One thing I don't have, nor do I have any desire to have, are celebrity cookbooks. (Wait, I think there might be one Paula Deen magazine somewhere.) But no, no James Beard, Julia Childs, any of that stuff. When the Betty Crocker cookbook I got when I first married many years ago fell apart, I replaced it. But the newer model isn't near as good, so it sits somewhere, basically unused. Joy of Cooking was my cooking bible for many years, and I still keep it in a handy location.

Rusty

1 Like Save     Thanked by bragu_DSM 5
Thank you for reporting this comment. Undo
chloebud

Rusty, your mention of Betty Crocker made me think of my very first cookbook. I was only nine and my mom got it for me. I was so excited. I still have it but somehow the cover was lost. No idea how that happened.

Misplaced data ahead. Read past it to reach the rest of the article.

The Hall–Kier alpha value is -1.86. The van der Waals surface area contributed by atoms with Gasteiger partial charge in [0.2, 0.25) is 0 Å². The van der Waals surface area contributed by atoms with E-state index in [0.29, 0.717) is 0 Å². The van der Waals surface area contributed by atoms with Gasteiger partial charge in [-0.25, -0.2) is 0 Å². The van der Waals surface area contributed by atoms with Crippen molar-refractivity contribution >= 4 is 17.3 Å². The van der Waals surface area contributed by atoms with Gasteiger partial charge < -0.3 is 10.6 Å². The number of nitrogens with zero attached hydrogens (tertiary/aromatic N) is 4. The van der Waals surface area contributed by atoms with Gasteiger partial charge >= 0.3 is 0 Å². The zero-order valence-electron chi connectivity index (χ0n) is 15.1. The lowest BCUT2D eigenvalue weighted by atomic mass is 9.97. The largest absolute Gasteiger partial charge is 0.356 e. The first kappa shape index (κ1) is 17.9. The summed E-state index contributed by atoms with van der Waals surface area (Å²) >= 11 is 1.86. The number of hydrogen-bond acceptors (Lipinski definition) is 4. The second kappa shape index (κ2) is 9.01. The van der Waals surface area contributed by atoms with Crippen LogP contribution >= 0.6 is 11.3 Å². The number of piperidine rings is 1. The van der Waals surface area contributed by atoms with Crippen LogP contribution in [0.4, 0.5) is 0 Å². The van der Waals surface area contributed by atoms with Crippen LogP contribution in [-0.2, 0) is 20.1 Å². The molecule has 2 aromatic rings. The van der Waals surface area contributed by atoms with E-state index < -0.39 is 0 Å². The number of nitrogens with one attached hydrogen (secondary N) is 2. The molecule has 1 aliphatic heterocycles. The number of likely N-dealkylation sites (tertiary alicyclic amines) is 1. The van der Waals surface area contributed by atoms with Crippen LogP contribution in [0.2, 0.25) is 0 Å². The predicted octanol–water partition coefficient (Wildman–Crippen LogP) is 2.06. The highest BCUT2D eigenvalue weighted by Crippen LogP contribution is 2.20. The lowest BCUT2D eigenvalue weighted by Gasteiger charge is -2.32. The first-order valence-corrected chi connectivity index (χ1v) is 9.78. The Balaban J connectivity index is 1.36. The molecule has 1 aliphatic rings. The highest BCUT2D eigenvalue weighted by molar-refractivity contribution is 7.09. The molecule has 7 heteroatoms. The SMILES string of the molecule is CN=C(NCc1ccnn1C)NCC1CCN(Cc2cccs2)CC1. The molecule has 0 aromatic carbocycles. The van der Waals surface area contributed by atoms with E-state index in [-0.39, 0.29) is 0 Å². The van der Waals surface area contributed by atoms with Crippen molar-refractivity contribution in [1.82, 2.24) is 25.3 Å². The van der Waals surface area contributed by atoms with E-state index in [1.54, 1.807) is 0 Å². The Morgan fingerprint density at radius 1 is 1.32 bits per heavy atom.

1 Like Save     Thanked by bragu_DSM 5
Thank you for reporting this comment. Undo
bragu_DSM 5

perhaps we ought to start a purge a cookbook thread and do trades ...

Save    
Thank you for reporting this comment. Undo
sleevendog (5a NY 6aNYC NL CA)

No sniffles here for some of my cookbooks I now longer need or like. Pulled out three I briefed but set aside a while ago. They should go to someone that will appreciate the content. One is so basic that a young cook will find it valuable. One is so popular but I don't agree with some of the methods. 50$ on amazon. I will not publicly bash the author as I like all other writings from him.

One large collection has such bad printing but we really like the recipes...I'm sure I got a bad copy. The type is such a pale yellow it is so hard to read. (keep meaning to look for it in person to see if my copy is a flawed run)...Ruth Reichl